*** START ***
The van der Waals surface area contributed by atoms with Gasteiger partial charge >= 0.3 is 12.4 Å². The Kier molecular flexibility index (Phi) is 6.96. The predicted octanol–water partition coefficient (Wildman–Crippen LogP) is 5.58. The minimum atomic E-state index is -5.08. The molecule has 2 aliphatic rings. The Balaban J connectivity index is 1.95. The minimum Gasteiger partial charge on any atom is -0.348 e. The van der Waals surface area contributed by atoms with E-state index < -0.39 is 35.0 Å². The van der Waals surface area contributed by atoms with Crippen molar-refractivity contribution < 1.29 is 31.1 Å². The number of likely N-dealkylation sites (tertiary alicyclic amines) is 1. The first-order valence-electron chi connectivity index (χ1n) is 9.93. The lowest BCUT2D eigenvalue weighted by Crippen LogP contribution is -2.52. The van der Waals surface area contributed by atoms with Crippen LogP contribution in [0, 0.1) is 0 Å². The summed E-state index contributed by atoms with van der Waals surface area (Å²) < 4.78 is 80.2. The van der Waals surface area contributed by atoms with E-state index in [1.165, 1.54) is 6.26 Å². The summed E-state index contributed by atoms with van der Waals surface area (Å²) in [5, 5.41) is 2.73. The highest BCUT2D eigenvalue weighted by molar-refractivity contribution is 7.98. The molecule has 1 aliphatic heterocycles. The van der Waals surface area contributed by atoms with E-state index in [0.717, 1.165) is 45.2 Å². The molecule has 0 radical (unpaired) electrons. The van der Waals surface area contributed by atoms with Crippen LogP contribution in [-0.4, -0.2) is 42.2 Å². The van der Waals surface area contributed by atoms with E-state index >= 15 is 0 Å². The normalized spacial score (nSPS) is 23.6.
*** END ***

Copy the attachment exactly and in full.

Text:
The van der Waals surface area contributed by atoms with Gasteiger partial charge >= 0.3 is 12.4 Å². The Kier molecular flexibility index (Phi) is 6.96. The predicted octanol–water partition coefficient (Wildman–Crippen LogP) is 5.58. The minimum atomic E-state index is -5.08. The molecule has 2 aliphatic rings. The Balaban J connectivity index is 1.95. The minimum Gasteiger partial charge on any atom is -0.348 e. The van der Waals surface area contributed by atoms with E-state index < -0.39 is 35.0 Å². The van der Waals surface area contributed by atoms with Crippen molar-refractivity contribution < 1.29 is 31.1 Å². The number of likely N-dealkylation sites (tertiary alicyclic amines) is 1. The first-order valence-electron chi connectivity index (χ1n) is 9.93. The lowest BCUT2D eigenvalue weighted by Crippen LogP contribution is -2.52. The van der Waals surface area contributed by atoms with Crippen LogP contribution in [0, 0.1) is 0 Å². The summed E-state index contributed by atoms with van der Waals surface area (Å²) < 4.78 is 80.2. The van der Waals surface area contributed by atoms with E-state index in [1.165, 1.54) is 6.26 Å². The summed E-state index contributed by atoms with van der Waals surface area (Å²) in [5, 5.41) is 2.73. The highest BCUT2D eigenvalue weighted by molar-refractivity contribution is 7.98. The molecule has 1 aliphatic heterocycles. The van der Waals surface area contributed by atoms with E-state index in [0.717, 1.165) is 45.2 Å². The molecule has 0 radical (unpaired) electrons. The van der Waals surface area contributed by atoms with Crippen LogP contribution in [-0.4, -0.2) is 42.2 Å². The van der Waals surface area contributed by atoms with E-state index >= 15 is 0 Å². The normalized spacial score (nSPS) is 23.6.